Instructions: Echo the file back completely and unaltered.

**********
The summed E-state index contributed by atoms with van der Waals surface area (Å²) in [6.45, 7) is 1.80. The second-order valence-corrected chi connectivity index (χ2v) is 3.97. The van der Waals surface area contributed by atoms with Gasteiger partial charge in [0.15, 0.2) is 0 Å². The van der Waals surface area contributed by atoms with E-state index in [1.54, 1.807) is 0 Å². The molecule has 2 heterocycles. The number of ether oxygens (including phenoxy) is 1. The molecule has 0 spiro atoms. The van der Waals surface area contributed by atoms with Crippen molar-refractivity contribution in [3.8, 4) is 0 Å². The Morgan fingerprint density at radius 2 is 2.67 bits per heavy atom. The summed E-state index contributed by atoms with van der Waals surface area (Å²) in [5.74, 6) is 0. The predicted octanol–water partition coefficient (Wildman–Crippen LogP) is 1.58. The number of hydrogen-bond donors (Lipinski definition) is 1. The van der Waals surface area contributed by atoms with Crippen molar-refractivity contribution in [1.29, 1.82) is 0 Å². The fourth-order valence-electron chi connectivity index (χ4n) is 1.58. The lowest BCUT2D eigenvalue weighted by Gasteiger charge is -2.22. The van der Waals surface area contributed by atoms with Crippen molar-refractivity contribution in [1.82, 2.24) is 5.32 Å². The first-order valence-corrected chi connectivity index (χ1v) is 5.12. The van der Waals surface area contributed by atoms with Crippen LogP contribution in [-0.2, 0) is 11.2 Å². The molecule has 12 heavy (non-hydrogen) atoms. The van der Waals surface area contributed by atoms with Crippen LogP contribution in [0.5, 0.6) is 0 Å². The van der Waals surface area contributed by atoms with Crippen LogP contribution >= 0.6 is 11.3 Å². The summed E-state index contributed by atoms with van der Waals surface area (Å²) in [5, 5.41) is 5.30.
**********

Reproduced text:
The summed E-state index contributed by atoms with van der Waals surface area (Å²) in [6.45, 7) is 1.80. The second-order valence-corrected chi connectivity index (χ2v) is 3.97. The van der Waals surface area contributed by atoms with Gasteiger partial charge in [0.15, 0.2) is 0 Å². The van der Waals surface area contributed by atoms with E-state index in [1.54, 1.807) is 0 Å². The molecule has 2 heterocycles. The number of ether oxygens (including phenoxy) is 1. The molecule has 0 spiro atoms. The van der Waals surface area contributed by atoms with Crippen molar-refractivity contribution in [3.8, 4) is 0 Å². The Morgan fingerprint density at radius 2 is 2.67 bits per heavy atom. The summed E-state index contributed by atoms with van der Waals surface area (Å²) in [5.74, 6) is 0. The predicted octanol–water partition coefficient (Wildman–Crippen LogP) is 1.58. The number of hydrogen-bond donors (Lipinski definition) is 1. The van der Waals surface area contributed by atoms with Crippen molar-refractivity contribution in [1.29, 1.82) is 0 Å². The fourth-order valence-electron chi connectivity index (χ4n) is 1.58. The lowest BCUT2D eigenvalue weighted by Gasteiger charge is -2.22. The van der Waals surface area contributed by atoms with Crippen molar-refractivity contribution in [1.82, 2.24) is 5.32 Å². The first-order valence-corrected chi connectivity index (χ1v) is 5.12. The van der Waals surface area contributed by atoms with Crippen LogP contribution in [-0.2, 0) is 11.2 Å². The molecule has 12 heavy (non-hydrogen) atoms. The van der Waals surface area contributed by atoms with Crippen LogP contribution in [0.5, 0.6) is 0 Å². The van der Waals surface area contributed by atoms with Crippen LogP contribution >= 0.6 is 11.3 Å². The summed E-state index contributed by atoms with van der Waals surface area (Å²) in [5, 5.41) is 5.30.